Placing the Bar: Tolkien

While reading Lord of the Ring, looking at the amazing job he’s done, I’ve decided that’s what I want to one day create. I’m not a huge fan of his writing style, though I respect it. What I am a huge fan of are his maps, the detail to the world, the history that swirls about everything and makes Middle Earth one of the most realistic worlds every created by a fantasy writer. I told a friend this. She laughed at me a little, told me he was one of those rare natural talents that just comes out of the womb oozing capability.

There are certain writers that when I see their work I freak out a little. As time’s gone more and more of those writers I can dissect their work just by reading it. I can see how the words hit the page and can imagine the author typing them. I still can’t with Tolkien. When I look at his maps, it baffles me they’re hand drawn. When I look at the plethora of books, I become weak in the knees and my head starts to swoon. It’s terrifying. But he’s my goal, my great white whale, my fleeing lover. And I will have him.

Well, the last part there was absolutely dramatic. But when speaking to my friend she said if I wanted that talent I would have to work at it. I would have to dedicate all my time to it, giving up video games, work, and lovers. I told her I think I have the time required. I believe I can attempt to chase him. Shaun T, the Insanity guy, is the closest thing I have to a lover. He makes me sweat, is highly demanding, but supports me in my time of need. Oh, and all I can do is listen, as there is no response to me talking. After about twenty to thirty minutes with him, however, he’s out of my life. Sometimes, that makes me sad. Take what you will from that.

Either way, Mercer was definitely not the world I was going to focus on. I wanted to nail Ji-Wei. God laughs at my literary plans and thrusts this in my face. Perhaps I’ll put together an anthology for the world, a few histories laced with some first hand accounts (short stories if you will) as to what happens in the world. Finish it with the story which takes place alongside Kelst and Ayne, which will be another epic. My only fear is no other story in Mercer is nearly as clear as my stories in Ji-Wei. The world is rather developed already. Decisions. But I have my dream, it’s reachable, and I will do all I can. Aside from making a language. That will quite likely not be happening.

When you write, who is your benchmark? What author do you look to and think, “If I can be as them, I’ve done what I wanted.” Why that author?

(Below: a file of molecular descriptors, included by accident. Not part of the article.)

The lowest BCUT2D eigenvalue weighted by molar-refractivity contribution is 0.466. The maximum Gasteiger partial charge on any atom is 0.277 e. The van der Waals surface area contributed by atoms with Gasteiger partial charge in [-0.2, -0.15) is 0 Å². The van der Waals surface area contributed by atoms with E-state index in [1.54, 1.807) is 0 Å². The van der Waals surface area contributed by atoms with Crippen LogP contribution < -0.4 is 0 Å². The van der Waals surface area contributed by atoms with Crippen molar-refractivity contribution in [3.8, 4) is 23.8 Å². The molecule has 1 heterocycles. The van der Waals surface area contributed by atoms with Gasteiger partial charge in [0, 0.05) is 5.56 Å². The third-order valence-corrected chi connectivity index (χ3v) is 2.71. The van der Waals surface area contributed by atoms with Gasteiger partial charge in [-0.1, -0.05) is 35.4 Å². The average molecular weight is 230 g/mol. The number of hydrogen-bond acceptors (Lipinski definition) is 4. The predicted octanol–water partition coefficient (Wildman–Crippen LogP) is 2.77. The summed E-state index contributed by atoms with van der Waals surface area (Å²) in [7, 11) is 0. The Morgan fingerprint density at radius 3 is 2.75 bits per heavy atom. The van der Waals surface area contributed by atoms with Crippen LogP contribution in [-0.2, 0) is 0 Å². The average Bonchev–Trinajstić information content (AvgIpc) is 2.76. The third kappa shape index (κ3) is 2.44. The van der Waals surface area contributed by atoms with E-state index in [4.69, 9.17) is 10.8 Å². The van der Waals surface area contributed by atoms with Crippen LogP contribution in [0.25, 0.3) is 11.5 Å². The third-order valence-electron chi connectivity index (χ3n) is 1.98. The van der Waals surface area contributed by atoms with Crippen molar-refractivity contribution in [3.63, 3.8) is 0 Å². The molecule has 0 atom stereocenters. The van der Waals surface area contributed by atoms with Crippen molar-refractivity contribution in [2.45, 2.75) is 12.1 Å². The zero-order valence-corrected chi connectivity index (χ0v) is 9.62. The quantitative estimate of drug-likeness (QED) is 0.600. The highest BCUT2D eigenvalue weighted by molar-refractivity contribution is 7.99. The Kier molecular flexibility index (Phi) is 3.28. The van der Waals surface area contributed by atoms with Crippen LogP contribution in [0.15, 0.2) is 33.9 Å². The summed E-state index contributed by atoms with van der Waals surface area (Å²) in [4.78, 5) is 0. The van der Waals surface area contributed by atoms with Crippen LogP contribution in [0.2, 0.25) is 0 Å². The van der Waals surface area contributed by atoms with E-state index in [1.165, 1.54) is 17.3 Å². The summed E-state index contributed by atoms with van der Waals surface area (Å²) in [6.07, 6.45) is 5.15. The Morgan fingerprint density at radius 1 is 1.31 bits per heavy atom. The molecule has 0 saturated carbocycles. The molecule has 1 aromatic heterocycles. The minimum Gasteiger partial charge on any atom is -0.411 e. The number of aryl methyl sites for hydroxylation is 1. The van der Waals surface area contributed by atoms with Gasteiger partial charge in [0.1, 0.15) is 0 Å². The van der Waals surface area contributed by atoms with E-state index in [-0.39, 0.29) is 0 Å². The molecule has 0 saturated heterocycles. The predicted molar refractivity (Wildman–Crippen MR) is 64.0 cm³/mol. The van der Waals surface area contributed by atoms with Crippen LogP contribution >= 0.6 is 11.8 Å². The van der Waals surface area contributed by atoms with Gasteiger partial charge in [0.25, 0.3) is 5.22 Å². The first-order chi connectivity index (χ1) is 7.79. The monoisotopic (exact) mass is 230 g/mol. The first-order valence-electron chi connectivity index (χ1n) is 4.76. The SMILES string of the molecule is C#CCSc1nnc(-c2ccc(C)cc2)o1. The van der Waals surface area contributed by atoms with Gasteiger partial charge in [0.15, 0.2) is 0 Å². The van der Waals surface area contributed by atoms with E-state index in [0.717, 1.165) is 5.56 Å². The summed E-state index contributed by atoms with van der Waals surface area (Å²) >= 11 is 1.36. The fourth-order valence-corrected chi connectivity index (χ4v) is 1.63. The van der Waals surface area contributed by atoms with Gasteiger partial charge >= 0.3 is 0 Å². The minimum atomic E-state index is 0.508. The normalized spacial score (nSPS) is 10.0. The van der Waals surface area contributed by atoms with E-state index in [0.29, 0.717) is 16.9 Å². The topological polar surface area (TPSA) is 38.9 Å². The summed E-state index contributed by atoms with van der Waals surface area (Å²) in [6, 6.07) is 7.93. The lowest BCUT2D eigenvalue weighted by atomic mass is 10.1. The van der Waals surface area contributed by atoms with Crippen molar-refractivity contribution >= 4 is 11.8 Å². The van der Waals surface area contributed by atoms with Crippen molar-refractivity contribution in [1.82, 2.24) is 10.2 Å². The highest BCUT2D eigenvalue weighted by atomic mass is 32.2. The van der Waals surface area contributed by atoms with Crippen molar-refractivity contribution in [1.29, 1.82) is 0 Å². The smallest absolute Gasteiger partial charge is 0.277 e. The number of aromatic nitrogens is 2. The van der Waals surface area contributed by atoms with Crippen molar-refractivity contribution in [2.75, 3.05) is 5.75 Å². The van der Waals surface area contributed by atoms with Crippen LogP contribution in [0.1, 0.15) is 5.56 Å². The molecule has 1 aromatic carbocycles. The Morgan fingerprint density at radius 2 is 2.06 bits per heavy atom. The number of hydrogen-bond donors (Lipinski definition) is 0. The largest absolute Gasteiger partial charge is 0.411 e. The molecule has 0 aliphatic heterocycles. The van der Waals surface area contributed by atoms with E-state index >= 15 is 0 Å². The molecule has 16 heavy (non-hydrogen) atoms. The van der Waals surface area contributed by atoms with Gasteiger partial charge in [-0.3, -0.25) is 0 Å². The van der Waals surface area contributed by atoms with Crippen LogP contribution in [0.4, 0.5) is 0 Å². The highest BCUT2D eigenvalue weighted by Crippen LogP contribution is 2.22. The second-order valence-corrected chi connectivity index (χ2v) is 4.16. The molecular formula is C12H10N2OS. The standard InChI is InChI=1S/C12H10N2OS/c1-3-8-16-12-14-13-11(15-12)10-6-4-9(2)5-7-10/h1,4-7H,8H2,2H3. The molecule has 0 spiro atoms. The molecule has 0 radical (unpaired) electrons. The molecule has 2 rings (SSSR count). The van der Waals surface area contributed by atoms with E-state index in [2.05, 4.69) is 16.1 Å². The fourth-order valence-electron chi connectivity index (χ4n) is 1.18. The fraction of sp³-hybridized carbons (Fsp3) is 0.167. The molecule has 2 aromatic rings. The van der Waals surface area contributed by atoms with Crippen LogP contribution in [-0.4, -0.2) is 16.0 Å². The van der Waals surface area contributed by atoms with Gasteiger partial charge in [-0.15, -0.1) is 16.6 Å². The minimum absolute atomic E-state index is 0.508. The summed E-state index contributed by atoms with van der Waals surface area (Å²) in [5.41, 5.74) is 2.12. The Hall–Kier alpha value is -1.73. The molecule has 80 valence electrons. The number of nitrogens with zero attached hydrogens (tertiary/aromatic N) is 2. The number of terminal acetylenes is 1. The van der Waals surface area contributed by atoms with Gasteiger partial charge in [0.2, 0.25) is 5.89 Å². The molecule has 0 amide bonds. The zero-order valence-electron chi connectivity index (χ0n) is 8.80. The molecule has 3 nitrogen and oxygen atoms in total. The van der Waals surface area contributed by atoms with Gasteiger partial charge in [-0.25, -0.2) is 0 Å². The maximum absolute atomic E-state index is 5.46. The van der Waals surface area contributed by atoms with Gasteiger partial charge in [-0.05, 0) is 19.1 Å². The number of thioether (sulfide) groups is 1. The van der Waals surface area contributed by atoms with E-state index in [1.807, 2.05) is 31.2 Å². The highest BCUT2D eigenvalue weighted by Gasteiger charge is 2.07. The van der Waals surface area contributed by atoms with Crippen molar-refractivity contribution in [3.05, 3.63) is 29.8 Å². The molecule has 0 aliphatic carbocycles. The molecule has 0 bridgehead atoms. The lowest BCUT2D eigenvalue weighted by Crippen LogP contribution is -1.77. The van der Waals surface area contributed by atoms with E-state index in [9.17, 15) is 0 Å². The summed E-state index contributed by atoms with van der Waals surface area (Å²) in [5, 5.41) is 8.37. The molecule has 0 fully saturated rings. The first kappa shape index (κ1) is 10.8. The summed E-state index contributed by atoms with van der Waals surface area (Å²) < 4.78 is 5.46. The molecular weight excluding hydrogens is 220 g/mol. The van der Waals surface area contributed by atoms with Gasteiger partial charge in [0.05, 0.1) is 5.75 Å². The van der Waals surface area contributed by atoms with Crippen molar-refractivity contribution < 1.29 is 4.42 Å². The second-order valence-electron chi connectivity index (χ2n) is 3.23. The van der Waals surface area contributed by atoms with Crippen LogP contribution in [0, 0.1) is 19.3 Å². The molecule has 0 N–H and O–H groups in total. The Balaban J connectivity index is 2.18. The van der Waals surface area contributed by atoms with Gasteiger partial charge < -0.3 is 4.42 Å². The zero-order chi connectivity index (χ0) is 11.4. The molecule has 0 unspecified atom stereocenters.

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5 responses to “Placing the Bar: Tolkien

  1. I admire the way that Brian Jacques gives the animals of Redwall such distinct personalities. It is something I hope I am able to do with my therians. However, Weis and Hickman made me fall in love with fantasy.

    • Definitely with Weis and Hickman. They were my gateway to fantasy. Have a bookshelf for them. Saw you liked Redwall. I’ll have to give it a shot.

      And from what I read you do well with the therians.

      • Thank you, sir. Tolkien is setting the bar high, but I certainly think we should push ourselves. It is easy to settle for mediocrity; let’s not.

  2. Ernest Hemingway and Jennifer Crusie. They’re my go-to writers I wish I could be like. If I could somehow blend the two…

    And from what I gathered, just in creating little minor worlds (like a house where two characters interact), more stories sort of just develop the more time you spend there. Living there instead of developing it… does that make sense? Side characters become important, little bits of the house that were insignificant yesterday are utterly important today. So you may have additional stories from Mercer the more you let your mind live there.

  3. The Hobbit and Lord of the Rings trilogy were the first books I read for pleasure in my younger years. Tolkien has inspired me to write and dream in all that I do. The man left the world nearly 40 years ago and still receives the same high respects from so many people. That’s the kind of author all people should aspire to be. I was very happy to read this post, Paul, thanks for this one.

    Dylan

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